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Re: Full or fin keel?

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Originally Posted by PCP View Post
Better not believe that. In some places a single big storm can pill up up to 1m of sand in some places and even close a bar.

Even if it is monitored it will take several months to be included on the chart.


Regards

Paulo
Absolutely agree. And many of the soundings on charts are very old. I use them as a guideline. For example, Chralie created a whole new cut through the barrier islands nort of Captiva. It is not on the maps. The tides and currents often shoal up the ICW which is "supposed" to be at 7-8 feet minimum. I have bumped at 6. But hey - it's what makes boating exciting!!

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post #448 of 847 Old 05-17-2012
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Re: Full or fin keel?

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Originally Posted by blt2ski View Post
Brian,
Your dad is in a DEEP marina. I'm literally in 7.x' with a -4 tide. I draw about 5.5'. A lot around here will be in the 8-10' with some of the lowest lows. I see 22 when it is at the highest of +12' that is right, 16' on the BIGGEST swings of the year. usually about 8-10' tween highest high, an lowest low.

If your Dad makes it to fishermans bay on lopez, the channel is 5' at 0 tide. So if you try to go in at -2.5 which is a low low up there, we is screwed! I need to personally be at min +1' to get in, tried at .5 lst summer, bumped a few times.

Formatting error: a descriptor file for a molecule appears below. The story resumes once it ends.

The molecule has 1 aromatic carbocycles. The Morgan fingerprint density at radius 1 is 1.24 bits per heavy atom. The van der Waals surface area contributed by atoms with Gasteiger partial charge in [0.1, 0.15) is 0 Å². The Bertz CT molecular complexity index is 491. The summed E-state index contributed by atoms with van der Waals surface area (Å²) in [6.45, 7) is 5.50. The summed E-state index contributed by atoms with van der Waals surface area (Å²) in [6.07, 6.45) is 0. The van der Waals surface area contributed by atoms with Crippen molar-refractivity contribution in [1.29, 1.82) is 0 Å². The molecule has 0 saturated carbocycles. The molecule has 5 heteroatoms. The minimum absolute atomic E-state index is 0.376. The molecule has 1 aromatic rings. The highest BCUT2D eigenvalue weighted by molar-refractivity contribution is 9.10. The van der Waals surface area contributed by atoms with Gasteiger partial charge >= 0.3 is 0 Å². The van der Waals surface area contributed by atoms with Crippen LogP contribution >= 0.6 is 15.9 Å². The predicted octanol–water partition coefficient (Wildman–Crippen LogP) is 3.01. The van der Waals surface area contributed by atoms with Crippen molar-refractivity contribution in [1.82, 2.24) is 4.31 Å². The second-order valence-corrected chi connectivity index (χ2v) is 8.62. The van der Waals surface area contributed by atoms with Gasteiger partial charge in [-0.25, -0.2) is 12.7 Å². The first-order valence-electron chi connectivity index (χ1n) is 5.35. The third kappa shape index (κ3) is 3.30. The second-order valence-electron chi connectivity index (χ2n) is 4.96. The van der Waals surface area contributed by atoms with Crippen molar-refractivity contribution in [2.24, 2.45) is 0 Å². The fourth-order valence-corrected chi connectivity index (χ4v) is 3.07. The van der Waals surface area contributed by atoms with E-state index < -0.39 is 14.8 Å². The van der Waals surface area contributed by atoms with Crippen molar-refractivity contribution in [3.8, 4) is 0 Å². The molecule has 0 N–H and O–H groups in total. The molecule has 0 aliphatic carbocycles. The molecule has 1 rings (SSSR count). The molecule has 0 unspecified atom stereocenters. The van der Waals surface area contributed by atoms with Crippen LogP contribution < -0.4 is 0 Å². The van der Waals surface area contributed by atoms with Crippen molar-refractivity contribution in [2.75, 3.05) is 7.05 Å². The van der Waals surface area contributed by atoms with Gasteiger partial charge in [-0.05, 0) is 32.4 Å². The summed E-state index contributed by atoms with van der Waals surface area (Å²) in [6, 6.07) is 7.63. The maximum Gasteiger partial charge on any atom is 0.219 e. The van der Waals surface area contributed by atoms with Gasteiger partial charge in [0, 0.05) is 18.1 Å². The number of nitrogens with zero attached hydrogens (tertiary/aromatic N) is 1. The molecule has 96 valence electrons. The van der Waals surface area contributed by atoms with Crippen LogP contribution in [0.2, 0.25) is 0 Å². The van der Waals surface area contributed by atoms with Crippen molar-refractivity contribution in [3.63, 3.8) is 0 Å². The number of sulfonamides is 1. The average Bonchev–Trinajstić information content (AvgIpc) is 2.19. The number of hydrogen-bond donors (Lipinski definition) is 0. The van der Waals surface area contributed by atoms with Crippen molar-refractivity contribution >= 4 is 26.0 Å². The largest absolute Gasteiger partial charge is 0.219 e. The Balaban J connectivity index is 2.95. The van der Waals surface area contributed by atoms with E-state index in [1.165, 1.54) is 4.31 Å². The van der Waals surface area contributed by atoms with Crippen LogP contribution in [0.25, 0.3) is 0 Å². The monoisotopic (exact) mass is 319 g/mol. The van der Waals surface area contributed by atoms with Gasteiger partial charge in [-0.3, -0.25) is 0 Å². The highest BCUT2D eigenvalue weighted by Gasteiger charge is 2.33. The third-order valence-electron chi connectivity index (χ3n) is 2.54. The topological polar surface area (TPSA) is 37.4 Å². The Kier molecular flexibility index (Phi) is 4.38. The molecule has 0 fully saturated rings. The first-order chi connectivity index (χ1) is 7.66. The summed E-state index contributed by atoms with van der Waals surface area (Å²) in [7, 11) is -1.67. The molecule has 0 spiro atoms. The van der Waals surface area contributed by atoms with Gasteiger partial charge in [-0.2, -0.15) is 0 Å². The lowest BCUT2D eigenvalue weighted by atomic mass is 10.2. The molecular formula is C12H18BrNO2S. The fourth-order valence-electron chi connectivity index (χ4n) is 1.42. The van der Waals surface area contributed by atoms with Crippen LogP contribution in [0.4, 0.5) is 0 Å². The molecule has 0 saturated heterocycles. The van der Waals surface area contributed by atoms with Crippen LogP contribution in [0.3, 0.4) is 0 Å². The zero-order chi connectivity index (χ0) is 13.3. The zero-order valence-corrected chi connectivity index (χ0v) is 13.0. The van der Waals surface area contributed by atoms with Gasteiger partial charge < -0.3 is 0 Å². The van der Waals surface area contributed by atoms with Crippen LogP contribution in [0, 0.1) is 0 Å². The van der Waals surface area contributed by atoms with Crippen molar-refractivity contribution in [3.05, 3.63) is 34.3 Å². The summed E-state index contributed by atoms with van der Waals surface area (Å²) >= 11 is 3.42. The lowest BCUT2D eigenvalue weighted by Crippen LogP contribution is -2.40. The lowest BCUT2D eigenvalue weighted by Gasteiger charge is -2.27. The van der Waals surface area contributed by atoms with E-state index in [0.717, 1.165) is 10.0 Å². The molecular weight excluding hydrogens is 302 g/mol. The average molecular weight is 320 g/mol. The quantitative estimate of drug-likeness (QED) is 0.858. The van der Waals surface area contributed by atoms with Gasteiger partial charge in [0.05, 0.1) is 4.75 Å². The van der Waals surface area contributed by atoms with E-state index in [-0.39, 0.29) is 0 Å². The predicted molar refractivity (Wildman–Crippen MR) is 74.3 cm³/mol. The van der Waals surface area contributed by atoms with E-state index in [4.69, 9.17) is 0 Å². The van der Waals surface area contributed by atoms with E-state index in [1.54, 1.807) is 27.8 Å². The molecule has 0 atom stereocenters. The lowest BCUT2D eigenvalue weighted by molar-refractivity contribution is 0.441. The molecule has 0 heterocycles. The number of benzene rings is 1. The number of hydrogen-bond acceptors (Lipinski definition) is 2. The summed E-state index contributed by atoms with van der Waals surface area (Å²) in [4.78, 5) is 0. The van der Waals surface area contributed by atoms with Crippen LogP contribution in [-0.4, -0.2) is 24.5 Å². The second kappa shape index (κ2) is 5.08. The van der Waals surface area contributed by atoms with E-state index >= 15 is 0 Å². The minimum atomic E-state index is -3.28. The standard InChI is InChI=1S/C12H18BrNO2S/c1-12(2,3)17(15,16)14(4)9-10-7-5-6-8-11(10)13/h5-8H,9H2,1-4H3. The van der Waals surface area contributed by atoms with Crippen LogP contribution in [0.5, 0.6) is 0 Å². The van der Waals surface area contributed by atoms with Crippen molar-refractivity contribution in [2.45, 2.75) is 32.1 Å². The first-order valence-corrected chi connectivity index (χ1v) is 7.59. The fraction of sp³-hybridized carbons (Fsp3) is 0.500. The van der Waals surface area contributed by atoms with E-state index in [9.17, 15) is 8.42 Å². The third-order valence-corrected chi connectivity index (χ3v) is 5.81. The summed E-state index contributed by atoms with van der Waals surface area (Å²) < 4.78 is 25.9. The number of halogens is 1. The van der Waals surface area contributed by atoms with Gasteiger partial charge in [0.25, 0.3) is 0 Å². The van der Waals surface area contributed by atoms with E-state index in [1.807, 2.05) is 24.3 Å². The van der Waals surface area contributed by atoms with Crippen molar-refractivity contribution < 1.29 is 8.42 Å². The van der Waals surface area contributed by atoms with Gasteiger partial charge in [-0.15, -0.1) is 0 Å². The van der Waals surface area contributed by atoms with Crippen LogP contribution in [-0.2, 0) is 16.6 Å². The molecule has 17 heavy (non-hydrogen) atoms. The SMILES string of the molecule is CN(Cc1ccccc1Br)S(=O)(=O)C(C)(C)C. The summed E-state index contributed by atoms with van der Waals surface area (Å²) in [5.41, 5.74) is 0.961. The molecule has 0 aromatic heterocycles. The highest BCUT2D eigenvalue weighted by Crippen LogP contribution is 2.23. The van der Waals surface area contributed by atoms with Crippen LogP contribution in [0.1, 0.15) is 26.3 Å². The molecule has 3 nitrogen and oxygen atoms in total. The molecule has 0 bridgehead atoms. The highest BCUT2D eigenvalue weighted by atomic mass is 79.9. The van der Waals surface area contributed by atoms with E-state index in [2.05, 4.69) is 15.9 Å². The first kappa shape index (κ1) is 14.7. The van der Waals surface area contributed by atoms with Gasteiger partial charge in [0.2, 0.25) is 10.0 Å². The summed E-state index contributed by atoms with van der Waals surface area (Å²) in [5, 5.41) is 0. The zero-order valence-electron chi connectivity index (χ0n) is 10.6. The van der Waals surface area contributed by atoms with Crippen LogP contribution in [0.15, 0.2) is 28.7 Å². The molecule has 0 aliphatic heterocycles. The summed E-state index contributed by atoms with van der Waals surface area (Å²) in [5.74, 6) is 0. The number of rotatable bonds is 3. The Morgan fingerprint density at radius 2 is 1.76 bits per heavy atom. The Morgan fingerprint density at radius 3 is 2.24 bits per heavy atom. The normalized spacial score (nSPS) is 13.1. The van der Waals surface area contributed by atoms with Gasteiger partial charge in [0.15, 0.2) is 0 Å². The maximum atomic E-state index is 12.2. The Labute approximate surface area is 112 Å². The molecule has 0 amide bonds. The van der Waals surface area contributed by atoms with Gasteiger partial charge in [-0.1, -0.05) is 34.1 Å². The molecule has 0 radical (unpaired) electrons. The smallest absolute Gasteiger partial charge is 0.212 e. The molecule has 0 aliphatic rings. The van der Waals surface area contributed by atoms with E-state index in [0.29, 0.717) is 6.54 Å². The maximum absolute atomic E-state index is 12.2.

marty
Hey Marty,

Ii think he is going to stay in Olympia some months and then start pushing north to Tacoma and then further from that. Not sure if he is agoing to keep him slip in Olympia very long.

He draws a solid 6, more like 6'2. Nice thing is his Mod Full Keel is easy to get off. I do like that over wings - being easier to get off if you do run aground.

Hope to see you out there. If you come, bring your dog. I will introduce her to Fatty!

Brian

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Me thinks if your measuring your anchorages in inches barely even feet ; where's your scope? Bizarre to say the least.
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Re: Full or fin keel?

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Originally Posted by sea_hunter View Post
Me thinks if your measuring your anchorages in inches barely even feet ; where's your scope? Bizarre to say the least.
Inches under the keel.

I do not understand what is bizarre about that nor do I understand the relavence of scope on the discussion?

How many years have you cruised south florida and the keys again? Where do you sail?